3 Tab Shingle Corner Tenting - Opinions

I had the opportunity to inspect an historic 1800s home with a separate guest house in Houston’s Sixth Ward yesterday.

Both the main and guest house had the same 3-tab shingles of the same age, however the guest house roof exhibited tenting at the corners of all tabs. I’m curious as to opinions regarding possible cause. It’s not likely to be from hard butting the shingles during installation as the tenting occurs at all tabs, not just at the seams.

I could not see the underside of the roof decking as the underside was sheetrocked as a cathedral shingle. There is obviously no ventilation for this roof. I’m thinking that the likely cause is expansion and contraction of the roof decking. Many of these older places have planks for roof decking that can expand and contract quite a bit with temp and humidity changes. I expect that this roof gets pretty hot in the Houston summertime with no ventilation. Yesterday was a cool day so the decking would have contracted.

I’d like to hear if this sounds likely to others or if there are alternative theories.


Not sure , but it looks like the ridge cap shingles are turning up on the edge also. I would be more inclined to think shingle defect from manufacture.

I also see a lot of tree debris under the corners, which may be preventing them from laying back down. But, something caused the curling in the first place. Probably inadequate ventilation, differential expansion, and/or limited adhesive strip. Could you tell if they were organic or not? Also looks like maybe two layers there.

In cold weather, did they do this inadequately?:

Screen Shot 2015-12-03 at 12.29.46 PM.png

From figure 10-4: http://www.certainteed.com/resources/XT25Install.pdf

Installed during cold weather is my guess…? Expanded during warm conditions and didn’t retrac.

Same shingles as on the house and installed at the same time by the same installer. I was able to walk the roof on the house. The shingles installed on the house do not exhibit this phenomenon (probably not mfr defect). Shingles have fiberglass scrim, non-organic. Shingles on the house roof were well bonded by the bonding strip, except for the first course due to improper starter course (the curled corners on the guest house are below the bonding strip).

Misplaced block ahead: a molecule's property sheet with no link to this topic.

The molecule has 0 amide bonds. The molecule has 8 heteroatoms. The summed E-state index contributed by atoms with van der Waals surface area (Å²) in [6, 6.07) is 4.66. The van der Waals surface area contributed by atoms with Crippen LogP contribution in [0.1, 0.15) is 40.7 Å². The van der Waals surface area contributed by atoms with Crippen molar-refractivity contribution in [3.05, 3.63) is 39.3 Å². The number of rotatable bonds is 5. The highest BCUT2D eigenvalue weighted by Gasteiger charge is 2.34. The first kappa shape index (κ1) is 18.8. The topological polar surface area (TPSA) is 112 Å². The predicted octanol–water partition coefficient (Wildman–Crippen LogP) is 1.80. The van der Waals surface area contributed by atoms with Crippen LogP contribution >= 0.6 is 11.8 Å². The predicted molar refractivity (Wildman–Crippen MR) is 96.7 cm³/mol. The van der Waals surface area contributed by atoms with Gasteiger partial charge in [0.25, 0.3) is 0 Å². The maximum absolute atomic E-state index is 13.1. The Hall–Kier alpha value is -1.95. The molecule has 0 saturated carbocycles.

Couple of pics on the house roof below. You can see the fiberglass scrim and the shingles lay flay with spaces at tab cutouts.

You say they are the same age, what age is that and how did you determine it?

Almost every time I see curled shingles there is a very poor ventilated attic space.

What’s the point of your question?

I didn’t give an age nor did I attempt to estimate an age. I do know that they are the same. Do you feel that you need me to validate what I have already told you? The difference between the performance of the two roofs has nothing to do with age. Take my word for it.

Goodness, gracious!
I was just attempting to help and asking a question that might provide more information.
Apparently that’s a problem for you. Wow.:roll:

In the future take what I tell you at face value and you won’t get your feelings hurt.

You have some anger issues, will leave you to them from now on. :wink:

There is definitely a ventilation issue and I expect that is at least partially contributing. When you look at the shingles in the field, they’re not just curled, but tented - the adjacent corners are pressed together causing them to push each other up.